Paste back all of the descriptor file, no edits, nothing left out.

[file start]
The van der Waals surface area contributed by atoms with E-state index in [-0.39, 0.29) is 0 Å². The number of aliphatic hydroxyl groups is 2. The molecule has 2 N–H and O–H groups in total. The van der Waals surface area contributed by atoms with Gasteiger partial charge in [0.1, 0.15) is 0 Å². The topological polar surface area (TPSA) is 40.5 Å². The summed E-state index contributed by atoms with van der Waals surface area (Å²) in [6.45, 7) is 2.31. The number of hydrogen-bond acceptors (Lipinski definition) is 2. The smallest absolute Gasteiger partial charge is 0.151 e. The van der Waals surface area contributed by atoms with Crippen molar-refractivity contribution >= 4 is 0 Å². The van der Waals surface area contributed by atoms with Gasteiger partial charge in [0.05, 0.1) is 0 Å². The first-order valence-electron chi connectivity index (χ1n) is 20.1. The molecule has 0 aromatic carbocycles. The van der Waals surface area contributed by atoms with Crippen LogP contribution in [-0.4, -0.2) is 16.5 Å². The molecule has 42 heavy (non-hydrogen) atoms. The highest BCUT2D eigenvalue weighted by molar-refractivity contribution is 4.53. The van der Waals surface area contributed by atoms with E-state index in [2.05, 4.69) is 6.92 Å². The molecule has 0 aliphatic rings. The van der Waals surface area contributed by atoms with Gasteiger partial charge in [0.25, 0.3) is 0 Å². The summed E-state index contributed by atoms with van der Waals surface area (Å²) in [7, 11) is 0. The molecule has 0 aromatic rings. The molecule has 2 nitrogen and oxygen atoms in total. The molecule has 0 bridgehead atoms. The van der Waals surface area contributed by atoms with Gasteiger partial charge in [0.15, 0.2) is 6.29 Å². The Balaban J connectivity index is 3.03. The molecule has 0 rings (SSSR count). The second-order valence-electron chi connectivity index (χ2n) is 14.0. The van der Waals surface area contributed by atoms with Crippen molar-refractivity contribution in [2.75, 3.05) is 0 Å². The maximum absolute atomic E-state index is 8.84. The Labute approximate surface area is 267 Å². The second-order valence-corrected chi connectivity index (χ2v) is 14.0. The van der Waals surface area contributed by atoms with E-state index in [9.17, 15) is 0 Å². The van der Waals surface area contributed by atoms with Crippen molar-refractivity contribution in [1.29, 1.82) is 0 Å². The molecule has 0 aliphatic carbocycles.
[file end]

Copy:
The van der Waals surface area contributed by atoms with E-state index in [-0.39, 0.29) is 0 Å². The number of aliphatic hydroxyl groups is 2. The molecule has 2 N–H and O–H groups in total. The van der Waals surface area contributed by atoms with Gasteiger partial charge in [0.1, 0.15) is 0 Å². The topological polar surface area (TPSA) is 40.5 Å². The summed E-state index contributed by atoms with van der Waals surface area (Å²) in [6.45, 7) is 2.31. The number of hydrogen-bond acceptors (Lipinski definition) is 2. The smallest absolute Gasteiger partial charge is 0.151 e. The van der Waals surface area contributed by atoms with Crippen molar-refractivity contribution >= 4 is 0 Å². The van der Waals surface area contributed by atoms with Gasteiger partial charge in [0.05, 0.1) is 0 Å². The first-order valence-electron chi connectivity index (χ1n) is 20.1. The molecule has 0 aromatic carbocycles. The van der Waals surface area contributed by atoms with Crippen LogP contribution in [-0.4, -0.2) is 16.5 Å². The molecule has 42 heavy (non-hydrogen) atoms. The highest BCUT2D eigenvalue weighted by molar-refractivity contribution is 4.53. The van der Waals surface area contributed by atoms with E-state index in [2.05, 4.69) is 6.92 Å². The molecule has 0 aliphatic rings. The van der Waals surface area contributed by atoms with Gasteiger partial charge in [0.25, 0.3) is 0 Å². The summed E-state index contributed by atoms with van der Waals surface area (Å²) in [7, 11) is 0. The molecule has 0 aromatic rings. The molecule has 2 nitrogen and oxygen atoms in total. The molecule has 0 bridgehead atoms. The van der Waals surface area contributed by atoms with Gasteiger partial charge in [0.15, 0.2) is 6.29 Å². The Balaban J connectivity index is 3.03. The molecule has 0 rings (SSSR count). The second-order valence-electron chi connectivity index (χ2n) is 14.0. The van der Waals surface area contributed by atoms with Crippen molar-refractivity contribution in [2.75, 3.05) is 0 Å². The maximum absolute atomic E-state index is 8.84. The Labute approximate surface area is 267 Å². The second-order valence-corrected chi connectivity index (χ2v) is 14.0. The van der Waals surface area contributed by atoms with E-state index in [9.17, 15) is 0 Å². The van der Waals surface area contributed by atoms with Crippen molar-refractivity contribution in [1.29, 1.82) is 0 Å². The molecule has 0 aliphatic carbocycles.